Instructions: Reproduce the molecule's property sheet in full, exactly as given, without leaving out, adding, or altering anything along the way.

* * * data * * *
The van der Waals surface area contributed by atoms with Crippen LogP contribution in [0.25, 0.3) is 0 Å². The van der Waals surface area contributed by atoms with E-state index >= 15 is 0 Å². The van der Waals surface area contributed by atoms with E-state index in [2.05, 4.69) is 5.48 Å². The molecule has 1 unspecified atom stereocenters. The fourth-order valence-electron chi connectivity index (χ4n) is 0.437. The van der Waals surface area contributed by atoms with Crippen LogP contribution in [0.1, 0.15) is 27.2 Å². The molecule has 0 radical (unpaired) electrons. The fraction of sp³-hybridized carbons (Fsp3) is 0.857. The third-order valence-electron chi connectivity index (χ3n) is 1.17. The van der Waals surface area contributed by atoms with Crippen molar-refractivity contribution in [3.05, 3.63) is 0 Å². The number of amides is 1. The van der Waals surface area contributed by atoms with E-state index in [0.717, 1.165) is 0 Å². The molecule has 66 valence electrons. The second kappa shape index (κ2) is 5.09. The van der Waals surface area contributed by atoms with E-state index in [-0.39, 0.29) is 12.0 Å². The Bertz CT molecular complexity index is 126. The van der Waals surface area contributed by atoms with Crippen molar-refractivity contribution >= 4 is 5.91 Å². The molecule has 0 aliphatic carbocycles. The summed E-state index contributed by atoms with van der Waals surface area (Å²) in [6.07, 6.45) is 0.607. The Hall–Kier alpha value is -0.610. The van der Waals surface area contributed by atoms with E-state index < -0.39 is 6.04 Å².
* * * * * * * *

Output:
The van der Waals surface area contributed by atoms with Crippen LogP contribution in [0.25, 0.3) is 0 Å². The van der Waals surface area contributed by atoms with E-state index >= 15 is 0 Å². The van der Waals surface area contributed by atoms with E-state index in [2.05, 4.69) is 5.48 Å². The molecule has 1 unspecified atom stereocenters. The fourth-order valence-electron chi connectivity index (χ4n) is 0.437. The van der Waals surface area contributed by atoms with Crippen LogP contribution in [0.1, 0.15) is 27.2 Å². The molecule has 0 radical (unpaired) electrons. The fraction of sp³-hybridized carbons (Fsp3) is 0.857. The third-order valence-electron chi connectivity index (χ3n) is 1.17. The van der Waals surface area contributed by atoms with Crippen molar-refractivity contribution in [3.05, 3.63) is 0 Å². The number of amides is 1. The van der Waals surface area contributed by atoms with E-state index in [0.717, 1.165) is 0 Å². The molecule has 66 valence electrons. The second kappa shape index (κ2) is 5.09. The van der Waals surface area contributed by atoms with E-state index in [-0.39, 0.29) is 12.0 Å². The Bertz CT molecular complexity index is 126. The van der Waals surface area contributed by atoms with Crippen molar-refractivity contribution >= 4 is 5.91 Å². The molecule has 0 aliphatic carbocycles. The summed E-state index contributed by atoms with van der Waals surface area (Å²) in [6.07, 6.45) is 0.607. The Hall–Kier alpha value is -0.610. The van der Waals surface area contributed by atoms with E-state index < -0.39 is 6.04 Å².